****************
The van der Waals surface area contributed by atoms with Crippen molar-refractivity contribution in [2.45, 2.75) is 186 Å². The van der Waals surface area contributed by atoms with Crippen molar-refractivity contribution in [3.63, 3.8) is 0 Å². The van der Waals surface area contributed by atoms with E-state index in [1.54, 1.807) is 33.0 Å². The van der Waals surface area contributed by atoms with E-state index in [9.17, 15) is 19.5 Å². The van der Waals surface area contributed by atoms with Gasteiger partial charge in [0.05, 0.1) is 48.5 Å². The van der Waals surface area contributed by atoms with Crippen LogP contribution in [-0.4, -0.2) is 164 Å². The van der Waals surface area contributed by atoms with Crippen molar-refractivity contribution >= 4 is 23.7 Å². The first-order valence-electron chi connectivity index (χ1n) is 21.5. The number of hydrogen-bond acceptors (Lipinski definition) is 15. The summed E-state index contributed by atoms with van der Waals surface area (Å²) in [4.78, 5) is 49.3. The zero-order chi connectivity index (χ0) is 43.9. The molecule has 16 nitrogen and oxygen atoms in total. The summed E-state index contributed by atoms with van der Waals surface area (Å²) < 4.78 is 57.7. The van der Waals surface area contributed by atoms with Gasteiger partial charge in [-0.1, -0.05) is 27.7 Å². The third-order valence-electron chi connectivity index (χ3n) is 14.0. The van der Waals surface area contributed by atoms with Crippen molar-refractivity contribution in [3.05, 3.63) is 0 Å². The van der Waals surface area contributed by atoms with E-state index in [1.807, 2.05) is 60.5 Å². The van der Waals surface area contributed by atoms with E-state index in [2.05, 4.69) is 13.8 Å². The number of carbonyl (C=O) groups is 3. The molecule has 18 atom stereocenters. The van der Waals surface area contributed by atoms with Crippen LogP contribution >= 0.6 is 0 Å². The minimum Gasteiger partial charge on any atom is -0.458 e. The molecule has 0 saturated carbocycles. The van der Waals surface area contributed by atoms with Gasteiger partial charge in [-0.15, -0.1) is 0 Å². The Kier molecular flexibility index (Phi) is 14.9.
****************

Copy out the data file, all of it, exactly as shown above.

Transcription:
The van der Waals surface area contributed by atoms with Crippen molar-refractivity contribution in [2.45, 2.75) is 186 Å². The van der Waals surface area contributed by atoms with Crippen molar-refractivity contribution in [3.63, 3.8) is 0 Å². The van der Waals surface area contributed by atoms with E-state index in [1.54, 1.807) is 33.0 Å². The van der Waals surface area contributed by atoms with E-state index in [9.17, 15) is 19.5 Å². The van der Waals surface area contributed by atoms with Gasteiger partial charge in [0.05, 0.1) is 48.5 Å². The van der Waals surface area contributed by atoms with Crippen LogP contribution in [-0.4, -0.2) is 164 Å². The van der Waals surface area contributed by atoms with Crippen molar-refractivity contribution >= 4 is 23.7 Å². The first-order valence-electron chi connectivity index (χ1n) is 21.5. The number of hydrogen-bond acceptors (Lipinski definition) is 15. The summed E-state index contributed by atoms with van der Waals surface area (Å²) in [4.78, 5) is 49.3. The zero-order chi connectivity index (χ0) is 43.9. The molecule has 16 nitrogen and oxygen atoms in total. The summed E-state index contributed by atoms with van der Waals surface area (Å²) < 4.78 is 57.7. The van der Waals surface area contributed by atoms with Gasteiger partial charge in [-0.1, -0.05) is 27.7 Å². The third-order valence-electron chi connectivity index (χ3n) is 14.0. The van der Waals surface area contributed by atoms with Crippen molar-refractivity contribution in [3.05, 3.63) is 0 Å². The van der Waals surface area contributed by atoms with E-state index in [1.807, 2.05) is 60.5 Å². The van der Waals surface area contributed by atoms with E-state index in [2.05, 4.69) is 13.8 Å². The number of carbonyl (C=O) groups is 3. The molecule has 18 atom stereocenters. The van der Waals surface area contributed by atoms with Crippen LogP contribution >= 0.6 is 0 Å². The minimum Gasteiger partial charge on any atom is -0.458 e. The molecule has 0 saturated carbocycles. The van der Waals surface area contributed by atoms with Gasteiger partial charge in [-0.15, -0.1) is 0 Å². The Kier molecular flexibility index (Phi) is 14.9.